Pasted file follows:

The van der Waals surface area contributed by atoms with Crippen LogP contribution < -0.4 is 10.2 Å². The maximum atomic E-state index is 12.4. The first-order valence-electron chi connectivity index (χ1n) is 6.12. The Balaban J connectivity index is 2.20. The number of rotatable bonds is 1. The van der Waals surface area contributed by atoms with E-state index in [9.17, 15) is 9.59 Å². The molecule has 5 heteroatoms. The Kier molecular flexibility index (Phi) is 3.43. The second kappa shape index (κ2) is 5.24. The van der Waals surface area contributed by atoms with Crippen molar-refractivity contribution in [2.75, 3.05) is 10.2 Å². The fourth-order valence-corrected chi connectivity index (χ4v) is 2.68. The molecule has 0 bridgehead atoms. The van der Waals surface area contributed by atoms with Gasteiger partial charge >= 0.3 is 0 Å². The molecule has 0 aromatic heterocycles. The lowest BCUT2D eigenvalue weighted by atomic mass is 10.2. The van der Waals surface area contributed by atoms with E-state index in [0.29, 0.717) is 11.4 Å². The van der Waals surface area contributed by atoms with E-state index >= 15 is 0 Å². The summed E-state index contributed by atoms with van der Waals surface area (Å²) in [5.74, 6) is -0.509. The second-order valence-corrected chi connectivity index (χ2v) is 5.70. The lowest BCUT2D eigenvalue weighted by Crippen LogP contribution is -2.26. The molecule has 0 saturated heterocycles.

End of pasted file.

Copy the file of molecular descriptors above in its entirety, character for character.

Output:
The van der Waals surface area contributed by atoms with Crippen LogP contribution < -0.4 is 10.2 Å². The maximum atomic E-state index is 12.4. The first-order valence-electron chi connectivity index (χ1n) is 6.12. The Balaban J connectivity index is 2.20. The number of rotatable bonds is 1. The van der Waals surface area contributed by atoms with E-state index in [9.17, 15) is 9.59 Å². The molecule has 5 heteroatoms. The Kier molecular flexibility index (Phi) is 3.43. The second kappa shape index (κ2) is 5.24. The van der Waals surface area contributed by atoms with Crippen molar-refractivity contribution in [2.75, 3.05) is 10.2 Å². The fourth-order valence-corrected chi connectivity index (χ4v) is 2.68. The molecule has 0 bridgehead atoms. The van der Waals surface area contributed by atoms with Gasteiger partial charge >= 0.3 is 0 Å². The molecule has 0 aromatic heterocycles. The lowest BCUT2D eigenvalue weighted by atomic mass is 10.2. The van der Waals surface area contributed by atoms with E-state index in [0.29, 0.717) is 11.4 Å². The van der Waals surface area contributed by atoms with E-state index >= 15 is 0 Å². The summed E-state index contributed by atoms with van der Waals surface area (Å²) in [5.74, 6) is -0.509. The second-order valence-corrected chi connectivity index (χ2v) is 5.70. The lowest BCUT2D eigenvalue weighted by Crippen LogP contribution is -2.26. The molecule has 0 saturated heterocycles.